Tuesday’s Senate Armed Services Committee hearing on sexual assaults in the military took a drastic turn Tuesday when Senator Kirsten Gillibrand (D-NY) asked military leaders about her proposed legislation that would take sexual assault reporting out of the chain of command.
Military leaders completely rejected any measures that would insert non-uniformed personnel into assault investigations.
“It is imperative that the chain of command is fully engaged and part of the solution. … Removing commanders, making commanders less responsible, less accountable, will not work,” General Ray Ordierno, the Army’s Chief of Staff, responded.
“Not all commanders are objective,” Gillibrand said. “Not every single commander necessarily wants women on the force, not every commander believes what a sexual assault is, not every single commander can distinguish between a slap on the ass and a rape because they merge all of these crimes together.”
“You have lost the trust of the men and women who rely on you,” she added.
Following numerous high-profile sexual assault scandals, a DOD report revealing 3,000 reported cases of sexual assault in the past year alone, and a Pentagon survey’s estimate of a total of 26,000 troops who experienced “unwanted sexual assault” in 2012, Armed Services Committee chairman Senator Carl Levin (D-MI) moved the hearing up from its initial June 11 date. It was the first full committee hearing on military sexual assault in a decade.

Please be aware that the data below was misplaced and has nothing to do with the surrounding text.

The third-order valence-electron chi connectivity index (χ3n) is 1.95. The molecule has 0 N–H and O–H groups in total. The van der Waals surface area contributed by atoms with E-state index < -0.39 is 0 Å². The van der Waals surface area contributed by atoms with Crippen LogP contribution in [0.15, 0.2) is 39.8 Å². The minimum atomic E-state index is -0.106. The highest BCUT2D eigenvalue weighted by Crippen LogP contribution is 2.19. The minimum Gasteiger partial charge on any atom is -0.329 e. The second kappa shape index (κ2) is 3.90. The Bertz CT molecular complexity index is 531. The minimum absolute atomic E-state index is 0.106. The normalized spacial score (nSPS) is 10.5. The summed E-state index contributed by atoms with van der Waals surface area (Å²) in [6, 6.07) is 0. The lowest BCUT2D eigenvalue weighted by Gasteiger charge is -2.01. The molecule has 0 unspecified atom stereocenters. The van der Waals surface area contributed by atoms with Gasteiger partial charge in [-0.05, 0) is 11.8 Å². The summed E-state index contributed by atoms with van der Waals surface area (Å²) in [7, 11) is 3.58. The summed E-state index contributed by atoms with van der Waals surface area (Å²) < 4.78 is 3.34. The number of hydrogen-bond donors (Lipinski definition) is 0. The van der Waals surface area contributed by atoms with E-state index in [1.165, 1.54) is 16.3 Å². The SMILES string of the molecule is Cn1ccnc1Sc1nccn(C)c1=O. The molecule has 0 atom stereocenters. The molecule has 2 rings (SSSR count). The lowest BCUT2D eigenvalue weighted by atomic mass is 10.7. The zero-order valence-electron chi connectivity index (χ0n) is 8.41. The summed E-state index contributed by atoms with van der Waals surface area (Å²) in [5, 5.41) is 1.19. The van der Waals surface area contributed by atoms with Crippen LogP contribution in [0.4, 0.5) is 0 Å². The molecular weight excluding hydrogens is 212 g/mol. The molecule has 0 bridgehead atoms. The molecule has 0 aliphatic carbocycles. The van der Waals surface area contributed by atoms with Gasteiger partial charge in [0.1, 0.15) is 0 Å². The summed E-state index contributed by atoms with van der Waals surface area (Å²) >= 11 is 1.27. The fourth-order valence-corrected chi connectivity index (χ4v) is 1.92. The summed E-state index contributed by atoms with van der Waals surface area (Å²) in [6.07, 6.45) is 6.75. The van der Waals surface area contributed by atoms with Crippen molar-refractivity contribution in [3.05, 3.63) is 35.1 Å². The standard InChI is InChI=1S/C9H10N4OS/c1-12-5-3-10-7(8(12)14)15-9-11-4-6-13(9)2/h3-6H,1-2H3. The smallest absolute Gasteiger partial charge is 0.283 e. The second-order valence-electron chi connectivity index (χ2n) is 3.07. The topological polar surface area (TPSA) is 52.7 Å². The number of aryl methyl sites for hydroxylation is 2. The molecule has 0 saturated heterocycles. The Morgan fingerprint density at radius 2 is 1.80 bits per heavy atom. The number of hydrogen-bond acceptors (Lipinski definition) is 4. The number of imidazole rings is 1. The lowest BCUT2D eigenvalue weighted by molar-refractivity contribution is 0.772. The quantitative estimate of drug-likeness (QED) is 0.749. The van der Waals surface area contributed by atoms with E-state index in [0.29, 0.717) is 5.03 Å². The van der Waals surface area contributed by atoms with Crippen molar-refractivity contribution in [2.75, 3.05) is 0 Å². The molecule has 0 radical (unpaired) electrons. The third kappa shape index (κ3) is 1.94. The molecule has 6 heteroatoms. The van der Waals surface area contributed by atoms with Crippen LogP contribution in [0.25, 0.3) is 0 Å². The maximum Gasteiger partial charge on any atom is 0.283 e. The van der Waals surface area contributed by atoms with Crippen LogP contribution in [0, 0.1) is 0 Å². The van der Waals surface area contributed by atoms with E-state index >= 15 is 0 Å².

Levin said that the number of sexual assaults is “of such scope and magnitude that it has become a stain on our military.”
Senator Saxby Chambliss (R-GA) used the hearing to push a very different agenda. He attributed rape in the military to a “hormone level created by nature” and suggested the Pentagon not allow women in combat roles.
AP Photo/Susan Walsh
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